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In No Logo, Klein patiently demonstrates, step by step, how brands have become ubiquitous, not just in media and on the street but increasingly in the schools as well. (The controversy over advertiser-sponsored Channel One may be old hat, but many readers will be surprised to learn about ads in school lavatories and exclusive concessions in school cafeterias.) The global companies claim to support diversity, but their version of "corporate multiculturalism" is merely intended to create more buying options for consumers. When Klein talks about how easy it is for retailers like Wal-Mart and Blockbuster to "censor" the contents of videotapes and albums, she also considers the role corporate conglomeration plays in the process. How much would one expect Paramount Pictures, for example, to protest against Blockbuster's policies, given that they're both divisions of Viacom?
Klein also looks at the workers who keep these companies running, most of whom never share in any of the great rewards. The president of Borders, when asked whether the bookstore chain could pay its clerks a "living wage," wrote that "while the concept is romantically appealing, it ignores the practicalities and realities of our business environment." Those clerks should probably just be grateful they're not stuck in an Asian sweatshop, making pennies an hour to produce Nike sneakers or other must-have fashion items. Klein also discusses at some length the tactic of hiring "permatemps" who can do most of the work and receive few, if any, benefits like health care, paid vacations, or stock options. While many workers are glad to be part of the "Free Agent Nation," observers note that, particularly in the high-tech industry, such policies make it increasingly difficult to organize workers and advocate for change.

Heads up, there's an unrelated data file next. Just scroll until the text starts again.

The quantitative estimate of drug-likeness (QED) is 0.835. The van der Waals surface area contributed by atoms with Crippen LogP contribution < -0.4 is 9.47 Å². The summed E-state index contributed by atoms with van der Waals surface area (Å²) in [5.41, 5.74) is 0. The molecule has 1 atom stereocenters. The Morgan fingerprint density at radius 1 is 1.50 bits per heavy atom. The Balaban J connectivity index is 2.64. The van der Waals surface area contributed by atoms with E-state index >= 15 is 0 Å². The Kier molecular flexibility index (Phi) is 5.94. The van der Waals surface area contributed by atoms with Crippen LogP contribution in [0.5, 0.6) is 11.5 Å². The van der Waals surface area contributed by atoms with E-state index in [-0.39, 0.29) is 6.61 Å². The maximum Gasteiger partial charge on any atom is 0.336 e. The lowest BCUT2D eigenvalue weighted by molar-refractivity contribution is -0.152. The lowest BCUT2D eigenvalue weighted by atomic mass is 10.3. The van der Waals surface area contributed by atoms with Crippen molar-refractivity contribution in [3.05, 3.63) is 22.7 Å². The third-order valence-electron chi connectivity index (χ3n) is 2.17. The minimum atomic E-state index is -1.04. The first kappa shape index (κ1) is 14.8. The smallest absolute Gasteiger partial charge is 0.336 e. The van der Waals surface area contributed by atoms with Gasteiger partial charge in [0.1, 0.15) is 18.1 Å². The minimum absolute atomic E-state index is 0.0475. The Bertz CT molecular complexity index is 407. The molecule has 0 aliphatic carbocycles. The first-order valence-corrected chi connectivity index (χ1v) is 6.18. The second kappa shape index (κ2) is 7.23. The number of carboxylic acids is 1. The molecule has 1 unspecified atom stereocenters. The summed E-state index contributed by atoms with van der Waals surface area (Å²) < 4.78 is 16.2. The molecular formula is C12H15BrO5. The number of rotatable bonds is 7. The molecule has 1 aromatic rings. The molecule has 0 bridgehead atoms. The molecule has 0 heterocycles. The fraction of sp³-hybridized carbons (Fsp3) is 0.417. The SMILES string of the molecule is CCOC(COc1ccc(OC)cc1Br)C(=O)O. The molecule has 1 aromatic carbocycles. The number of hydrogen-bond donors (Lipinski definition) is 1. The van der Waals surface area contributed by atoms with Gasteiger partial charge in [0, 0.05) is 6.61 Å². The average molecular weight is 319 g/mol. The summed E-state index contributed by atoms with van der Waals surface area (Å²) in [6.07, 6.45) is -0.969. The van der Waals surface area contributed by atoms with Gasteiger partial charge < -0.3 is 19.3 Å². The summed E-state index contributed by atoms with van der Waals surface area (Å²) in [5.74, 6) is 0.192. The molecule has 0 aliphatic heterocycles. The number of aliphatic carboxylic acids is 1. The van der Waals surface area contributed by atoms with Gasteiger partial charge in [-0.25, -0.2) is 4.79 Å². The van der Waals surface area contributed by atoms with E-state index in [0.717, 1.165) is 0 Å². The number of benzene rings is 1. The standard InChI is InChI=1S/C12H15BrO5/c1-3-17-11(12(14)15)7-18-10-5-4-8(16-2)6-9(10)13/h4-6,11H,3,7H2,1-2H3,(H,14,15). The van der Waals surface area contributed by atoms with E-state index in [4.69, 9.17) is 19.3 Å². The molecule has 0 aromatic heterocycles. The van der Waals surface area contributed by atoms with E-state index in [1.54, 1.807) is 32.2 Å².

But resistance is growing, and the backlash against the brands has set in. Street-level education programs have taught kids in the inner cities, for example, not only about Nike's abusive labor practices but about the astronomical markup in their prices. Boycotts have commenced: as one urban teen put it, "Nike, we made you. We can break you." But there's more to the revolution, as Klein optimistically recounts: "Ethical shareholders, culture jammers, street reclaimers, McUnion organizers, human-rights hacktivists, school-logo fighters and Internet corporate watchdogs are at the early stages of demanding a citizen-centered alternative to the international rule of the brands ... as global, and as capable of coordinated action, as the multinational corporations it seeks to subvert." No Logo is a comprehensive account of what the global economy has wrought and the actions taking place to thwart it. --Ron Hogan --This text refers to an out of print or unavailable edition of this title.
Very informative if you want to know about branding and all the things behind itPublished 6 days ago by Doan Thi Minh Trang
IT IS A VERRY GOOD BOOK ALTOGETHER, SPECIALY IN THIS CONSUMMER SOCIETY, RIDING THE BACK OF THIRD WORLD MISERY.Published 27 days ago by pablo
I found myself reading No Logo on the subway ride home after a trip to the shopping mall where I spent about $70 on clothing and accessories & sort of wondered about how cheap it... Read morePublished 2 months ago by Nicole Chardenet
definitely one of the best books on Zeitgeist and one of the best books I have ever read. Intelligent and visionary. It has really changed the way I look at the world. Read morePublished 2 months ago by Tomislav Stojanovic